Pink Tramadol 100mg is used to treat moderate to severe pain in adults. The extended-release form of tramadol is for around-the-clock treatment of pain. This form of tramadol is not for use on an as-needed basis for pain.
Seizures have been reported in patients taking tramadol. Your risk of seizures is higher if you are taking higher doses than recommended. Seizure risk is also higher in those with a seizure disorder or those taking certain antidepressants or opioid medications.
Before taking this medicine
You should not take tramadol if you are allergic to it, or if you have:
- severe asthma or breathing problems;
- a stomach or bowel obstruction (including paralytic ileus);
- if you have recently used alcohol, sedatives, tranquilizers, or narcotic medications; or
- if you have used an MAO inhibitor in the past 14 days (such as isocarboxazid, linezolid, methylene blue injection, phenelzine, or tranylcypromine).
To make sure tramadol is safe for you, tell your doctor if you have ever had:
- breathing problems, sleep apnea;
- liver or kidney disease;
- urination problems;
- problems with your gallbladder, pancreas, or thyroid;
- a stomach disorder; or
- mental illness, or suicide attempt.
How should I take tramadol?
Take tramadol exactly as prescribed by your doctor. Follow the directions on your prescription label and read all medication guides. Never use tramadol in larger amounts, or for longer than prescribed. Tell your doctor if you feel an increased urge to take more of this medicine.
Never share tramadol with another person, especially someone with a history of drug addiction. MISUSE CAN CAUSE ADDICTION, OVERDOSE, OR DEATH. Keep the medicine where others cannot get to it. Selling or giving away this medicine is against the law.
Stop taking all opioid medications when you start taking tramadol.
Tramadol can be taken with or without food, but take it the same way each time.
Swallow the capsule or tablet whole to avoid exposure to a potentially fatal overdose. Do not crush, chew, break, open, or dissolve.
What happens if I miss a dose?
Since tramadol is used for pain, you are not likely to miss a dose. Skip any missed dose if it is almost time for your next dose. Do not use two doses at one time.
What happens if I overdose?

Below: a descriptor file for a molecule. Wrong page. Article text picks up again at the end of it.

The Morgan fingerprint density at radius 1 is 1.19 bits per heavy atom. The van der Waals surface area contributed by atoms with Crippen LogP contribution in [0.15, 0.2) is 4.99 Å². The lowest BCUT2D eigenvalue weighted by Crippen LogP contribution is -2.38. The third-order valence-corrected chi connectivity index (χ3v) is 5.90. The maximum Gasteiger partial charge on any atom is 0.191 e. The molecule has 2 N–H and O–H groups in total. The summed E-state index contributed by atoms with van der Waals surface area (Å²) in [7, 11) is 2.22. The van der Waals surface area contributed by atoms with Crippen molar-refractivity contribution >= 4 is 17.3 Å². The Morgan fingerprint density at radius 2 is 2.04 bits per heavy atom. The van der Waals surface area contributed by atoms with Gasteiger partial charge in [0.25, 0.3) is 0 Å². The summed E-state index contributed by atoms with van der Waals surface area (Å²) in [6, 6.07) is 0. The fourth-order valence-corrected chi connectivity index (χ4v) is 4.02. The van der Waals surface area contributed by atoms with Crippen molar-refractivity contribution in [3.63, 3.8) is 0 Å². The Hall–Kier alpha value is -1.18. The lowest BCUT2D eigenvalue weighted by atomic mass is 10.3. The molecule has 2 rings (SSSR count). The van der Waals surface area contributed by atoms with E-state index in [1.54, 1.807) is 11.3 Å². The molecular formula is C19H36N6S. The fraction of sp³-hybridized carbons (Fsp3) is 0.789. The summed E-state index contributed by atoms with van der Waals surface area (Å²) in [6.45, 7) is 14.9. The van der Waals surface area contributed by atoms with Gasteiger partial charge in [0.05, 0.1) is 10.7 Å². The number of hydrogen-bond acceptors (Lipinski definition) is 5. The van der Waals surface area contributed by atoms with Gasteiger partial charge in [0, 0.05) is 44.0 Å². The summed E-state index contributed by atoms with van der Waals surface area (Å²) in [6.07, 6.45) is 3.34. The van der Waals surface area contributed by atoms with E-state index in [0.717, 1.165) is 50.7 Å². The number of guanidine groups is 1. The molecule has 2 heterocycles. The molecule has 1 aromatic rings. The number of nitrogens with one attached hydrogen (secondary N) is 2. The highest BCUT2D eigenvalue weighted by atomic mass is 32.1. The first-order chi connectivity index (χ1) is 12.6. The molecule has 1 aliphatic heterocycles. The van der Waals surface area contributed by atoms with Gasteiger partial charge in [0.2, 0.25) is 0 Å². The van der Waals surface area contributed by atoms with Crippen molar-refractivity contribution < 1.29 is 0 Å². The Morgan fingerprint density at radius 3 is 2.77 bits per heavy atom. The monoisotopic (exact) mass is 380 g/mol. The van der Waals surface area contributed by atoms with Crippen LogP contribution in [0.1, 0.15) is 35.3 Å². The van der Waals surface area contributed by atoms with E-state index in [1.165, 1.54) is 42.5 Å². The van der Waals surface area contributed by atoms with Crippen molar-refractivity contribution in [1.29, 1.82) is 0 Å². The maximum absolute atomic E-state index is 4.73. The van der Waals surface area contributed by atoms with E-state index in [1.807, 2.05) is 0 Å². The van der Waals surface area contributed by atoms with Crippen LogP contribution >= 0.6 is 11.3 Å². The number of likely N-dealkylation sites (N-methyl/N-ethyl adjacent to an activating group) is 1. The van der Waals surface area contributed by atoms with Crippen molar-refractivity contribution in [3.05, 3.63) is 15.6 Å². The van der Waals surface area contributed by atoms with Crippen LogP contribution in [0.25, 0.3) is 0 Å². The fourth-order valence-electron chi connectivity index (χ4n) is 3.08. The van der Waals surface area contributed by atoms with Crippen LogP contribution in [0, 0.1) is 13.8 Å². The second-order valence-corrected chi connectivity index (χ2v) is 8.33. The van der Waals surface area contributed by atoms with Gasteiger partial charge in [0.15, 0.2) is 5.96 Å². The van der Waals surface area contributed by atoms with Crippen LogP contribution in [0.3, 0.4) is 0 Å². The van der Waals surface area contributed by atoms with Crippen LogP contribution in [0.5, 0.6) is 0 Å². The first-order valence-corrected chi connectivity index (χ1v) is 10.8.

Seek emergency medical attention or call the Poison Help line at 1-800-222-1222. An overdose can be fatal, especially in a child or other person using the medicine without a prescription. Overdose symptoms may include severe drowsiness, pinpoint pupils, slow breathing, or no breathing.
Your doctor may recommend you get naloxone (a medicine to reverse an opioid overdose) and keep it with you at all times. A person caring for you can give the naloxone if you stop breathing or don’t wake up. Your caregiver must still get emergency medical help and may need to perform CPR (cardiopulmonary resuscitation) on you while waiting for help to arrive.
Anyone can buy naloxone from a pharmacy or local health department. Make sure any person caring for you knows where you keep naloxone and how to use it.
What should I avoid while taking tramadol?
Do not drink alcohol. Dangerous side effects or death could occur.
Avoid driving or hazardous activity until you know how tramadol will affect you. Dizziness or drowsiness can cause falls, accidents, or severe injuries.
Tramadol side effects
Get emergency medical help if you have signs of an allergic reaction to tramadol (hives, difficult breathing, swelling in your face or throat) or a severe skin reaction (fever, sore throat, burning in your eyes, skin pain, red or purple skin rash that spreads and causes blistering and peeling).
Tramadol can slow or stop your breathing, and death may occur. A person caring for you should give naloxone and/or seek emergency medical attention if you have slow breathing with long pauses, blue colored lips, or if you are hard to wake up.
Call your doctor at once if you have:
- noisy breathing, sighing, shallow breathing, breathing that stops during sleep;
- a slow heart rate or weak pulse;
- a light-headed feeling, like you might pass out;
- seizure (convulsions); or
- low cortisol levels – nausea, vomiting, loss of appetite, dizziness, worsening tiredness or weakness.